FCSG Statement on Fracking and Climate Change

Advances in horizontal well drilling since the early 2000s, combined with hydraulic fracturing (fracking) have made it possible to extract “tightly held” oil and natural gas deposits from shale formations economically. These advances have significantly increased the available amount of these fossil fuels and have driven down oil and natural gas prices. Both the fracking process itself and the resulting increased availability of oil and natural gas have serious implications for Earth’s climate, as discussed below. 

Methane emissions 

Natural gas consists primarily of methane, which is a powerful greenhouse gas. On a 100 year time horizon, it is 21 times more powerful than carbon dioxide; on a 20 year time horizon it is 72 times more powerful. Extracting and transporting natural gas to the point of use inevitably results in the loss of some methane into the atmosphere. The Environmental Protection Agency estimates that these losses amount to 2.4% of all natural gas production. However, recent research conducted by Robert Howarth, Renee Santoro, and Anthony Ingraffea of Cornell University suggests that losses are significantly higher for natural gas produced by fracking – ranging from 3.9% to 7.6% of all gas produced using this technique. 

The amount of carbon dioxide emitted when natural gas is burned to generate electricity is significantly less than the amount emitted when coal is burned to generate electricity. However, this advantage is offset by the amount of methane released into the atmosphere during extraction and transportation. A recent study conducted by the Environmental Defense Fund (EDF) and Princeton University suggests that equivalent greenhouse gas emissions from gas-fired power plants will be lower than greenhouse gas emissions from coal-fired power plants as long as methane leakage is less than 3.4% of production. The low end of the range provided by Howarth et al. for fracked natural gas is HIGHER than this figure. Therefore, it is likely that burning fracked natural gas to generate electricity results in higher greenhouse gas emissions than burning coal.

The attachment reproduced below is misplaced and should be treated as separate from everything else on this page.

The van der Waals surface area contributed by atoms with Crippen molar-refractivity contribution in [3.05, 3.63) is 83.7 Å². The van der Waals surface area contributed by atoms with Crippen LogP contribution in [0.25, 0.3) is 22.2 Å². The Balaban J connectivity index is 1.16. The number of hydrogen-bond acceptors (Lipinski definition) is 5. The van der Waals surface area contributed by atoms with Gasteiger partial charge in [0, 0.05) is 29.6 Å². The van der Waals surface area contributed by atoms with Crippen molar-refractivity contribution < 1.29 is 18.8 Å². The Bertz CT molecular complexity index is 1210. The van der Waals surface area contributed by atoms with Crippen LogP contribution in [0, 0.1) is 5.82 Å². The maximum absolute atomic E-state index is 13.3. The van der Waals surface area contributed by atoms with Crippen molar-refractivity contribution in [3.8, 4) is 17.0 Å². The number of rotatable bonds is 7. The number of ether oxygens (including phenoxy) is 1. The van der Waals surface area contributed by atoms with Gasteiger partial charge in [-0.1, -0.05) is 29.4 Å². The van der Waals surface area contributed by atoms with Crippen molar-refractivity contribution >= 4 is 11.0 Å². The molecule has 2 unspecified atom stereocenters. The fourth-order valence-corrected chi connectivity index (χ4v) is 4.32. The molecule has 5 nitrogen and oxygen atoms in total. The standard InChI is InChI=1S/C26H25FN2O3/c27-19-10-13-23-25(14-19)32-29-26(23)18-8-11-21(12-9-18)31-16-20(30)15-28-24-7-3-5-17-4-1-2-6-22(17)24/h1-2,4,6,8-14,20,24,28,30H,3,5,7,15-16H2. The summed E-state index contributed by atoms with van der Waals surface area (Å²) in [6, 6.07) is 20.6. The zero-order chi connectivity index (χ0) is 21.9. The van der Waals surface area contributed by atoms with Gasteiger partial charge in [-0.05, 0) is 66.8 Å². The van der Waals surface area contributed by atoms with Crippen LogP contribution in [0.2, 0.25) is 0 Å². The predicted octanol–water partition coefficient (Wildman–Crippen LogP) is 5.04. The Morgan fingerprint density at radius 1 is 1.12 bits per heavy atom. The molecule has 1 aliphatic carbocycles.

Increased availability of oil and natural gas 

 The increased amount of oil and natural gas that can be economically extracted thanks to horizontal drilling and fracking is a significant component of total proven fossil fuel reserves discussed by Bill McKibben during his “Do the Math” tour in fall 2012. McKibben pointed out that if humanity burns any more than 20% of proven fossil fuel reserves, we will emit enough carbon dioxide to drive global warming beyond the 2° C temperature increase that is widely considered to be catastrophic. According to the Carbon Tracker Initiative, the potential emissions associated with burning the world’s proven reserves of oil and natural gas are equal to nearly twice this “carbon dioxide budget.” So extracting and burning all of the economically available natural gas and oil would drive the Earth’s atmosphere well beyond the point of catastrophe. 

 Our call on Colorado legislators 

 Given the severe impacts of fracked oil and natural gas on the atmosphere, the Fort Collins Sustainability Group calls on the Colorado General Assembly to place an immediate MORATORIUM on fracking in the State of Colorado until the industry can demonstrate that methane leakage during extraction and transportation is significantly less than the break-even figure compared to coal (3.4%) determined by EDF and Princeton researchers. We also call on the Colorado General Assembly to redouble its efforts to promote energy conservation, energy efficiency, and renewable energy technologies such as wind and solar in order to help avoid catastrophic global climate change. 

Distributed by the Fort Collins Sustainability Group
an affiliate of the Fort Collins Community Action Network
P.O. Box 400
Fort Collins, CO 80522
ph. 970-491-8944


Author: Rick Casey

Leave a Reply